"Justice" is a huge, abstract, and highly debated topic. In this course, we'll use a widely varied selection of literary texts as discussion-starters about the nature, meanings, scope, limits, applications, and demands of justice. We'll perform close readings of pieces from ancient philosophy, contemporary short stories, poetry across the ages, and more. We'll hear from voices out of various cultures, listening with attentive sympathy and openness to having our ideas challenged and expanded. And we might end with some discussion of the practical application of what we learn.
Throughout philosophical works, fiction, poetry, and other genres, writers have pondered and described what it means to be hospitable to one another. They have told tales of lavish entertainment for guests, care for wandering strangers, regular practices of welcome, and extraordinary grace towards others. Some have even set out models of practical (or sometimes impossible) ways to invite people into our time, our spaces, and our lives. In this course, we'll read and discuss a few such texts from across a variety of times and cultures, and we'll talk about cultivating practices of hospitality ourselves.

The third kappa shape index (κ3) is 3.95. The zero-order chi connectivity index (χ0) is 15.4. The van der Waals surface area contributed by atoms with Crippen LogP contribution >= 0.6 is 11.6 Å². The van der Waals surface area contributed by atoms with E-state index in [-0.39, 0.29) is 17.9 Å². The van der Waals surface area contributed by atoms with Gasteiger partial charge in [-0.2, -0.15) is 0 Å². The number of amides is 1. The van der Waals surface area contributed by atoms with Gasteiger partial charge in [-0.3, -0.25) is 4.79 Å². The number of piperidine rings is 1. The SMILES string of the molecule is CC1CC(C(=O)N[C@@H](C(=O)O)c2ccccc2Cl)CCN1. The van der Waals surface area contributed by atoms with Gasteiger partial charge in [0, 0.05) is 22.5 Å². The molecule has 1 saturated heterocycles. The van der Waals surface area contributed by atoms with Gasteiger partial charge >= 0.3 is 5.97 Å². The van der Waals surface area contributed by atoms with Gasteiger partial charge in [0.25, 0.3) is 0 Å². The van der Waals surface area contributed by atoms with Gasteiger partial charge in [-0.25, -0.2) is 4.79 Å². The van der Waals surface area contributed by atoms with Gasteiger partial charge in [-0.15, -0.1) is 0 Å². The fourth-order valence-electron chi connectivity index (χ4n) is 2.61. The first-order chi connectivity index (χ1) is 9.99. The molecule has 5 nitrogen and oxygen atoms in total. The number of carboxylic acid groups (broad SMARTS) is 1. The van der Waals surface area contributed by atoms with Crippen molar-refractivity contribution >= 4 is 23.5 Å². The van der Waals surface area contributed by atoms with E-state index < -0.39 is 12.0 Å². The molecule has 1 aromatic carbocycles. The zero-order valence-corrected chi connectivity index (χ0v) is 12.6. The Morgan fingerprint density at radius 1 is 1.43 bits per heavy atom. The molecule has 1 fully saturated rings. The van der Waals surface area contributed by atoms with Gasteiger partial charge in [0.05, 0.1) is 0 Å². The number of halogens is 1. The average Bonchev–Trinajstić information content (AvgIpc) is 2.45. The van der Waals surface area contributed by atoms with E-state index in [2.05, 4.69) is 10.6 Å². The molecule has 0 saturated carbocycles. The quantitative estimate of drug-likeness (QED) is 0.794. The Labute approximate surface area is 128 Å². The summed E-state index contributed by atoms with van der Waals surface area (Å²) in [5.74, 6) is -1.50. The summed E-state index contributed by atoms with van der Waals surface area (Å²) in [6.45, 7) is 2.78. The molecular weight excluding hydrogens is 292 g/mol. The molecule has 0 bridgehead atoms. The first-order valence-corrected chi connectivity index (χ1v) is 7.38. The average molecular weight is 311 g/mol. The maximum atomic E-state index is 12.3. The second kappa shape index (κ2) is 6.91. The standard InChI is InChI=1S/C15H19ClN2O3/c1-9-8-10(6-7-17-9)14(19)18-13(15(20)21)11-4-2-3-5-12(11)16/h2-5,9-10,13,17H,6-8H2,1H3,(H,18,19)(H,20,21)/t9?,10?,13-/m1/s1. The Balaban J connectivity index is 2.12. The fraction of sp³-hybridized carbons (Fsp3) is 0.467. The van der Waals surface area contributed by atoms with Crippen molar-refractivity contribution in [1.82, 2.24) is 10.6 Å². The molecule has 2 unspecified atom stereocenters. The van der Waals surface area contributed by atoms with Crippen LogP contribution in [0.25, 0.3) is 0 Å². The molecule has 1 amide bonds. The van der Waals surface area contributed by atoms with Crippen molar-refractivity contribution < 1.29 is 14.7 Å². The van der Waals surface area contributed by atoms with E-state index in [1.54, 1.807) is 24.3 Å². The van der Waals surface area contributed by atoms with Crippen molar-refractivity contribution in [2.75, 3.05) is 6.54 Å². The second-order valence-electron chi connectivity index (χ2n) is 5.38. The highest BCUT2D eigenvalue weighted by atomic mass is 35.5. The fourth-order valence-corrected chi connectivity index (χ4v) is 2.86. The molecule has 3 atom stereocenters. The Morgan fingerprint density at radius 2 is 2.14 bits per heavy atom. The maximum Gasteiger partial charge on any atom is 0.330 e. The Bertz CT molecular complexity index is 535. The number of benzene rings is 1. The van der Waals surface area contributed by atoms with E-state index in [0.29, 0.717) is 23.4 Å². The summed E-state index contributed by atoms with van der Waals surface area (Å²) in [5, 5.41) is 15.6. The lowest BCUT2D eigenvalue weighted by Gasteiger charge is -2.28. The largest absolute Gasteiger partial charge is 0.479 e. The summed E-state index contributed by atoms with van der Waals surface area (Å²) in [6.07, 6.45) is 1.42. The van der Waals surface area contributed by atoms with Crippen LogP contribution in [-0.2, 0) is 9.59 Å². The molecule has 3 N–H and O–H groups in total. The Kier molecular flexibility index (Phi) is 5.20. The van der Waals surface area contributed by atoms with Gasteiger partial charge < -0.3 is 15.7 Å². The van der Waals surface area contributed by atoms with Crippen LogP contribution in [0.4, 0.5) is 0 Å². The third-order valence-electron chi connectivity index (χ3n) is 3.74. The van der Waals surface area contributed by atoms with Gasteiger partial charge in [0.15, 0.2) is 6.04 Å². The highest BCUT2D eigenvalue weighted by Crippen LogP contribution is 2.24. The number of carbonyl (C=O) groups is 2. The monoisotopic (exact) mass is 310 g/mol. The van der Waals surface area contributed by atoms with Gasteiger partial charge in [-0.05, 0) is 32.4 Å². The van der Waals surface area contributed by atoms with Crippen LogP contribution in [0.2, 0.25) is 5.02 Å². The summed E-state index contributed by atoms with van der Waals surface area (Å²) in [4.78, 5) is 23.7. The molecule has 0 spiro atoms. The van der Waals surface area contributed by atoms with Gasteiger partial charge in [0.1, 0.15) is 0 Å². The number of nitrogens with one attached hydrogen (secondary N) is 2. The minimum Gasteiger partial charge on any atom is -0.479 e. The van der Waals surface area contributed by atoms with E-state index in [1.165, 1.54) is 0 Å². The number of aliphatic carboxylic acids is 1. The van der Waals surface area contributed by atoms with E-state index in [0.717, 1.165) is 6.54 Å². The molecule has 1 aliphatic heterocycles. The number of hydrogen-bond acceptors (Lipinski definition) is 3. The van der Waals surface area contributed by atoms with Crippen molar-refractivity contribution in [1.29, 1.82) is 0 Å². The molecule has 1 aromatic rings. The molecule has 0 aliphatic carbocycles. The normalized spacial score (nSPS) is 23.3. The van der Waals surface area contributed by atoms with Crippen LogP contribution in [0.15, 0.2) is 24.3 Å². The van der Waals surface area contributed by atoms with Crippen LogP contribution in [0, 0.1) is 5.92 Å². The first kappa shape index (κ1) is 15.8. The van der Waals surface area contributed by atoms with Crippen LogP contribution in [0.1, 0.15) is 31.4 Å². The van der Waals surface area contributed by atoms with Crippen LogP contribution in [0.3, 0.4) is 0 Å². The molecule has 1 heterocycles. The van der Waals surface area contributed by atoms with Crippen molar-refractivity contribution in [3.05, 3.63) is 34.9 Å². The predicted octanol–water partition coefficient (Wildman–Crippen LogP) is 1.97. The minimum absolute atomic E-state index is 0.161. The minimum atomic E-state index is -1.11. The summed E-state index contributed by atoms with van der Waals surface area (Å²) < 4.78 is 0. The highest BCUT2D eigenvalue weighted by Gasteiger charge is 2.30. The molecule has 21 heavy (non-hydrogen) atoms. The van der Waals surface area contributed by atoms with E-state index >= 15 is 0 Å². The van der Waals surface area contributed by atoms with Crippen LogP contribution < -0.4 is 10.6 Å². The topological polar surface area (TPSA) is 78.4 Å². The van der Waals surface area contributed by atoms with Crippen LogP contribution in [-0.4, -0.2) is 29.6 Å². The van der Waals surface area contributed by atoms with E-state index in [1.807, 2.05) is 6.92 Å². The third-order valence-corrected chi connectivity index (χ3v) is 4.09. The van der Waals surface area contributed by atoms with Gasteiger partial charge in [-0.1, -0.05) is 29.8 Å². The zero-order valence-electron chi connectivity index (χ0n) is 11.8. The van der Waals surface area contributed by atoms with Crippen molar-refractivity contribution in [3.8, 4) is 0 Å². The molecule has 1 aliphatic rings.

The Seven Deadly sins--lust, gluttony, greed, sloth, wrath, envy, and pride--may result in eternal damnation, but they also make jolly good stories. We'll take a look at one work of literature each class that explores, describes, deplores, warns against, or otherwise engages with one of these deadly sins, and we'll talk about whether we detect a universal moral impulse underneath the varied texts we read.